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BEIJING, Chn—Mirela Rahneva made a charge for the Olympic podium but came up two spots short in the women’s skeleton race at the Yanqing National Sliding Centre.

The 11-time World Cup medallist from Ottawa clocked a combined time of 4:09.15 in the up and down four-heat affair held over two days that put her in fifth place.

”The four heats were very much like it has been all season, struggling to find that consistency,” said the two-time Olympian.  “I have such a strong support team back home cheering me on. I wish I had a little bit more in that second run, but I’m very proud of where I am sitting and what I’ve achieved. It wasn’t easy.”

The Ottawa resident caught the world’s attention after throwing down a track record of 1:02.03 in her opening run on the unique 16-corner chute that winds its way down the mountain valley in the Yanqing district near Beijing. A tough second run dropped her into ninth place at the midway point Friday.

“I think in the second run I focused on what I did wrong in that first one which was a track record. It wasn’t perfect, but I wanted to fix it and I might have forced it a little bit. You can’t force skeleton,” said Rahneva.

Guided by the adage “Let it happen, don’t make it happen,” the hard-nosed Canuck scrapped her way back into the medal mix once again after clocking the second-fastest down time in the third heat to move four spots up the standings. That was as close as she would come to the podium as the top sliders ahead of her in Beijing didn’t relent.

“I visualize It and I knew I could do it,” said Rahneva of battling back with a strong third run. “Every time I step to that start line you want to be free so you can fly, but you also feel all the pressure of everyone cheering you on and you don’t’ want to disappoint anyone. I just wanted to make my friends and family proud today.”

Sitting eighth after the first heat, Hannah Neise stormed into first in the second run and never looked back. The German was crowned Olympic champion with a time of 4:07.62. Australia’s Jaclyn Narracott celebrated the silver medal with a time of 4:08.24. Kimberley Vos, of The Netherlands took advantage of an error by Germany’s Tina Hermann in the final heat to catapult onto the third step of the podium at 4:08.46.

Canada’s Jane Channell struggled to find her top groove that has led her to the World Cup podium four times in her career, and to a Crystal Globe for finishing third in the Overall World Cup in 2017. The North Vancouver resident had her best run of the event in the final heat to hold onto 17h place with at 4:10.95.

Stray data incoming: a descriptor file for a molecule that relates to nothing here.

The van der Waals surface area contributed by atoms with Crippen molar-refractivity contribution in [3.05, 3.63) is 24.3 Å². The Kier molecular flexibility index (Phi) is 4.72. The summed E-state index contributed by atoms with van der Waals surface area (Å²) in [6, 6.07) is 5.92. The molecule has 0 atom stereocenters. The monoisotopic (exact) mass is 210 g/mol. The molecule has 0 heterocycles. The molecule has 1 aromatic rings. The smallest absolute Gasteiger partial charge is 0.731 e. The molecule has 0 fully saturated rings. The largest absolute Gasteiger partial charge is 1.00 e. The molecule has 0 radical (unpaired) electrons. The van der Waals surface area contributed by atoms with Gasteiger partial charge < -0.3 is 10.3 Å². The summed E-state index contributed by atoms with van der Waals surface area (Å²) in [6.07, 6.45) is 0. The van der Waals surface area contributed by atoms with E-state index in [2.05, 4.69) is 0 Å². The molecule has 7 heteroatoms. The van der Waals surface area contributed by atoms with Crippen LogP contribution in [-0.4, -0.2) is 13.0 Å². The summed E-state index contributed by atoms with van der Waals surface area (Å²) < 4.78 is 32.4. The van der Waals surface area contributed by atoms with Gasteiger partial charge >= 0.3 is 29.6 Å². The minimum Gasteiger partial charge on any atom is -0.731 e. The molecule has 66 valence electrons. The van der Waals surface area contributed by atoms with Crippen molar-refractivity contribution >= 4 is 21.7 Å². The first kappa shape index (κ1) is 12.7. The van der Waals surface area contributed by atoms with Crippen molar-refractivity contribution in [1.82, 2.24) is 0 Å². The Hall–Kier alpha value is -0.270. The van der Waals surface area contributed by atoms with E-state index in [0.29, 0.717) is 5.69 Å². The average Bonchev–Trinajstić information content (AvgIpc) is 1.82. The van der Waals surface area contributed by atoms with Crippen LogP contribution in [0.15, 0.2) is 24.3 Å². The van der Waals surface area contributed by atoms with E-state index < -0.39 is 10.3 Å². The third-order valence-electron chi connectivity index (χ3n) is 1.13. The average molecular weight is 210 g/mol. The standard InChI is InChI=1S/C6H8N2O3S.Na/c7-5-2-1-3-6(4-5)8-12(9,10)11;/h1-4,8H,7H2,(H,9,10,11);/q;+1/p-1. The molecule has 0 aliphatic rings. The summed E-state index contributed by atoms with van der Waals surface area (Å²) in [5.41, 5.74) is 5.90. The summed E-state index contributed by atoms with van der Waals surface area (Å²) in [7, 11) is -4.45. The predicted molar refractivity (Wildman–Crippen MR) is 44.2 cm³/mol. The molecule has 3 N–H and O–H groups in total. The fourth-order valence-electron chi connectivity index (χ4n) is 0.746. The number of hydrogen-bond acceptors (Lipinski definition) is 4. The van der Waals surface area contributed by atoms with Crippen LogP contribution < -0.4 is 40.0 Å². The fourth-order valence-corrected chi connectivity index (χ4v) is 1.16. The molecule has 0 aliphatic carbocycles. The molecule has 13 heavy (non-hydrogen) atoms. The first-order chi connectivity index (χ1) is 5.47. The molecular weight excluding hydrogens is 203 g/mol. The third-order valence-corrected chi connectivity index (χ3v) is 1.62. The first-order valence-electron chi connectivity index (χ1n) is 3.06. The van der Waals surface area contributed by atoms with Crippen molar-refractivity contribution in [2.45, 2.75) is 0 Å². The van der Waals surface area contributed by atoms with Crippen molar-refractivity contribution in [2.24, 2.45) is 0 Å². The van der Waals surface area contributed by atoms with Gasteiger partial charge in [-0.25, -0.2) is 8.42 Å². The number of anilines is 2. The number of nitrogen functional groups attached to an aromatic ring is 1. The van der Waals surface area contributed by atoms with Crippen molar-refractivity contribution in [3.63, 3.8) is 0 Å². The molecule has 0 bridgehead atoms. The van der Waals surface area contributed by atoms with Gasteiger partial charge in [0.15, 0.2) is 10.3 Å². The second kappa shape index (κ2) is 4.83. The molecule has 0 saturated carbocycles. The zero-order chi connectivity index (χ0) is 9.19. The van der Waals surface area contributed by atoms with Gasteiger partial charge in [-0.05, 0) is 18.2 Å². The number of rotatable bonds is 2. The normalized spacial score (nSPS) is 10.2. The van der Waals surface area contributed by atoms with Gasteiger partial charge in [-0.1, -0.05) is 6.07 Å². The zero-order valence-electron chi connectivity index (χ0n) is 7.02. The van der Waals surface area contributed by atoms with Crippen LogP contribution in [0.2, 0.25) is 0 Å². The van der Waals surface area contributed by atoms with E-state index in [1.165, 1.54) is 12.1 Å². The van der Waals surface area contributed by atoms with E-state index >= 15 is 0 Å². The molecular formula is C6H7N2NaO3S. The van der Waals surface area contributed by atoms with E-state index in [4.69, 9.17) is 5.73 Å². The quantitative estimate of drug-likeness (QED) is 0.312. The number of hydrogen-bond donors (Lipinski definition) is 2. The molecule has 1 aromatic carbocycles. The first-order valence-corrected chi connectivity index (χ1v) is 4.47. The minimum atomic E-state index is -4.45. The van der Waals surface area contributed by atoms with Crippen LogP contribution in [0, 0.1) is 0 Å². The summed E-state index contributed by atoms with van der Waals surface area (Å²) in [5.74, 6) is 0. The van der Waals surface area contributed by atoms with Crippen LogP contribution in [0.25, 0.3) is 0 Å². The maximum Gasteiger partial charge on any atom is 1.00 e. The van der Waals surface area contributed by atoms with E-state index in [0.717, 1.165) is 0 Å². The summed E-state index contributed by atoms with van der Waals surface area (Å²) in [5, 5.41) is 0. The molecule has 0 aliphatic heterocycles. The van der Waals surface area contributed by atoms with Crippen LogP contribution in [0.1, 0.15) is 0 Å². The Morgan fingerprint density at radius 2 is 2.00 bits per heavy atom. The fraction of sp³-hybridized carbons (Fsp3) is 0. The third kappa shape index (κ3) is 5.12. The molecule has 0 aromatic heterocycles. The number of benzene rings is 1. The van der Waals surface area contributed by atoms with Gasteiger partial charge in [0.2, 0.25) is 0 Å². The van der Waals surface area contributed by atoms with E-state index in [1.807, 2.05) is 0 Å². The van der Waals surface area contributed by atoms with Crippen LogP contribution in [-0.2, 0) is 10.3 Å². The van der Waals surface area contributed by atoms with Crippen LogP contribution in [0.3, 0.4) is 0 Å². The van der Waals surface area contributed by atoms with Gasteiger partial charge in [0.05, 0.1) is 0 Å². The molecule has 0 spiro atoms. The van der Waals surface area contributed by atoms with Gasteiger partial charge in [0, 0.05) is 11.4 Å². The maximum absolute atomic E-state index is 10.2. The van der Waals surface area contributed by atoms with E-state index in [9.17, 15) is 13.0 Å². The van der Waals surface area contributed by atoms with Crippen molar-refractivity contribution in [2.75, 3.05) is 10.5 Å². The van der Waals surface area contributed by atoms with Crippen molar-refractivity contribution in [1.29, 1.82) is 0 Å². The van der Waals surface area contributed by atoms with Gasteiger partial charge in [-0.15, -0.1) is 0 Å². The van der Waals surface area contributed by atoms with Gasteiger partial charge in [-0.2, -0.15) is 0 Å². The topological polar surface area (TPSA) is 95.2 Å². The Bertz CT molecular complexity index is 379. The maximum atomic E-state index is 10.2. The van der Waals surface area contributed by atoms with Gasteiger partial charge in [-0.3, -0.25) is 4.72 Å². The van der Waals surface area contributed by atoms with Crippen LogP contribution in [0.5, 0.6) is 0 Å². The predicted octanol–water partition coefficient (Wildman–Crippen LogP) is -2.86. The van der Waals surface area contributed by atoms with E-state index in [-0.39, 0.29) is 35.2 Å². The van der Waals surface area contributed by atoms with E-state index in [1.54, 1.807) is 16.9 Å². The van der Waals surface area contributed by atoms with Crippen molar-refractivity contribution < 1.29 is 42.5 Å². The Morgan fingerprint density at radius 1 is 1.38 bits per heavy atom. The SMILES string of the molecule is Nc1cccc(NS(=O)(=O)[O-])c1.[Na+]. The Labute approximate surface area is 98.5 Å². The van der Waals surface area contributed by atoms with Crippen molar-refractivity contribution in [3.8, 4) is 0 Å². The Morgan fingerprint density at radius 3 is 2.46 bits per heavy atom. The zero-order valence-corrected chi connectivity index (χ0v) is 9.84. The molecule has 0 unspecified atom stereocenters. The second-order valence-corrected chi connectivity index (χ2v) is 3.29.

“I feel like I did everything I possibly could this year,” said Channell. “I created a city around me to support me this entire season. I’m truly proud of how far we have come as a team, but as well me individually. I came into the season for myself, and to be able to have that city around me, I am grateful. I did what I could.”

Meanwhile, Canada’s Olympic rookie Blake Enzie will look to build on a strong showing at the premier sporting event in the world. The lone Canadian and youngest athlete in the men’s field, the 20-year-old Calgarian qualified to take four runs down the Olympic Track where he finished in 20th spot at 4:06.88.

“I’m speechless. To have this race that I had here at the pinnacle of the sport is quite special,” said Enzie who only had three World Cup starts prior to earning a spot on Team Canada. “I’m young and have a lot of years ahead of me. Let’s set the goal now. I want to be back in four years, and I want to contend. I’m going to take a couple of weeks off to maybe go skiing and then I’m getting to work.”

The German’s slid to the top-two spots of the men’s podium. Christopher Grotheer clocked a golden time of 4:01.01. Axel Jungk jumped onto the silver step of the podium at 4:01.67. China’s Wengang Yan clocked-in at 4:01.77 for the bronze medal.

COMPLETE WOMEN’S RESULTS: https://bit.ly/3GJLNQg

COMPLETE MEN’S RESULTS: https://bit.ly/3uL9xRB

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FOR FURTHER INFORMATION:

Chris Dornan                                                                                                  

Media and Public Relations

Bobsleigh Canada Skeleton                

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